Williams studied with Segovia at an early age, and eventually went on to gain international fame from touring and recording. Unlike the rest of these guys, William's career briefly stepped outside of classical guitar with projects like the 1970's fusion group, Sky, and collaborations with Pete Townsend of The Who.
The following video features the music of Paraguayan composer, Augustn Barrios, a composer that Williams popularized. Segovia disliked Barrios, most likely dismissing the South American music as too folky, but William's love for Barrios's music introduced yet another style to standard guitar rep. Some landmark albums to check out are From the Jungles of Paraguay: John Williams Plays Barrios, and his duet album with Julian Bream, Julian and John.
Listen for: technical precision, control
Video: "Vals Op 8. No. 4" by Barrios
04. Christopher Parkening
Christopher Parkening was America's first star classical guitarist. He began his studies with the famed Romeros at a young age and soon caught the attention of Segovia, who later claimed that Parkening was one of the best guitarists he had ever heard. Some considered him a prodigy. He landed a record deal at age 18 and recorded groundbreaking albums, such as Parkening Plays Bach and In The Spanish Style. Parkening went on to found the classical guitar department at the University of Southern California, gave 90 concerts per year by the time he was 20, and toured the world several times by the time he was 30, at which point he retired from professional touring. He is also a champion fly fisherman, if guitar wasn't enough.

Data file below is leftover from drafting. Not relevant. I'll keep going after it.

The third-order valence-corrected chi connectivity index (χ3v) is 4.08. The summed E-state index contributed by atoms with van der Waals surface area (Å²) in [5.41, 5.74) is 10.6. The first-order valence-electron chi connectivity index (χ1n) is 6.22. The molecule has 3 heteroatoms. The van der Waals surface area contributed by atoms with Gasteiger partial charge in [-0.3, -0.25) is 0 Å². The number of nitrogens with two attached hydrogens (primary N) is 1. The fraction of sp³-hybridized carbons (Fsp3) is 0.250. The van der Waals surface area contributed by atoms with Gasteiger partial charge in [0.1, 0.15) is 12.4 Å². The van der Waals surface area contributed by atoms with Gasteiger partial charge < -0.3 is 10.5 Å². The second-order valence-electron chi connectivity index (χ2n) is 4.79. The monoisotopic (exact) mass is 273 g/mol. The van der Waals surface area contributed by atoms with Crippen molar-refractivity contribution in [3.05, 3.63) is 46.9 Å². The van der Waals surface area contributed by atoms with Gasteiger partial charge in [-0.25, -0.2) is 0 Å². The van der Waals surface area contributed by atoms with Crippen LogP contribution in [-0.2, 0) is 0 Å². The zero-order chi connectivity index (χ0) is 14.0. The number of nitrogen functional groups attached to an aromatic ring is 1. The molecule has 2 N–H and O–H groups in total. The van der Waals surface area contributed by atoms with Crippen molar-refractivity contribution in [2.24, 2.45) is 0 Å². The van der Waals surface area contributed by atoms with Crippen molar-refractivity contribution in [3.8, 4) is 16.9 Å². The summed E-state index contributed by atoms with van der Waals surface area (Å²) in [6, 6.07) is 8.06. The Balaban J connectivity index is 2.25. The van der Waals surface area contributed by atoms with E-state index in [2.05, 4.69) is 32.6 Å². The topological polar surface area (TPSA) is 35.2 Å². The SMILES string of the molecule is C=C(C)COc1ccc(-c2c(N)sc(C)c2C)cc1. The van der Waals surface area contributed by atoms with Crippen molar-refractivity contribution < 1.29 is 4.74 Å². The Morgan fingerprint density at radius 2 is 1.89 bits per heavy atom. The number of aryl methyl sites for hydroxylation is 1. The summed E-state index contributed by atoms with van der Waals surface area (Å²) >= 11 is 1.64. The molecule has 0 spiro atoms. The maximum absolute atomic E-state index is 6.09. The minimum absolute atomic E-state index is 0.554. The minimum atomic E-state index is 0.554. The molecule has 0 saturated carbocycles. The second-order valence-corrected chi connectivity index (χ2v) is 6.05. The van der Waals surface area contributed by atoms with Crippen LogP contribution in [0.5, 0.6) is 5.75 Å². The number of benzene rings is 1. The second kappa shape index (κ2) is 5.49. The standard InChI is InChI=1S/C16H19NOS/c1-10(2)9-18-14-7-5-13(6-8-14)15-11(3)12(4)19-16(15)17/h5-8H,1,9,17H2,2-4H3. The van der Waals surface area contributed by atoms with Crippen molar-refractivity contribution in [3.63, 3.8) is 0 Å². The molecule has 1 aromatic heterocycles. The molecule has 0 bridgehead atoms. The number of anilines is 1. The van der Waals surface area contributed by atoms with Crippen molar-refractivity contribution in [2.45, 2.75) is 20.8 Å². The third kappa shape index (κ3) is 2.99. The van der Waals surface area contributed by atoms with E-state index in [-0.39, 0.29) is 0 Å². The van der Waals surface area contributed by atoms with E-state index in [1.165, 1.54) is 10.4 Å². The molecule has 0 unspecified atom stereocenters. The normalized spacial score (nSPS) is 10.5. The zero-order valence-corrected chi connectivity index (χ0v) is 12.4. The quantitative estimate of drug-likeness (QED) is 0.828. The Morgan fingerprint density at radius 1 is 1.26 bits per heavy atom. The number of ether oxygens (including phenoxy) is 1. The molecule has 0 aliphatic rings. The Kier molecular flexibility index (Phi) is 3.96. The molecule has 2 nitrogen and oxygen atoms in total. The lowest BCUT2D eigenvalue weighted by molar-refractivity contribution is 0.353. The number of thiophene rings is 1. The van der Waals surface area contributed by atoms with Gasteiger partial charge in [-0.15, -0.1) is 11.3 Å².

Parkening has the least expansive catalog of these guitarists, a result of his pursuit of perfection. Extremely influenced by Segovia, his style seems like a tighter, cleaner and more evolved version of Segovia. His phrases are executed with precision, the utmost musicality, and legato usage. Parkening also is a heavy advocate of varying tonal colors through hand and nail placement. For example, he will shift his right hand toward the bridge to achieve a brassier ponticello tone, or shift closer to the neck for a warmer dolce sound.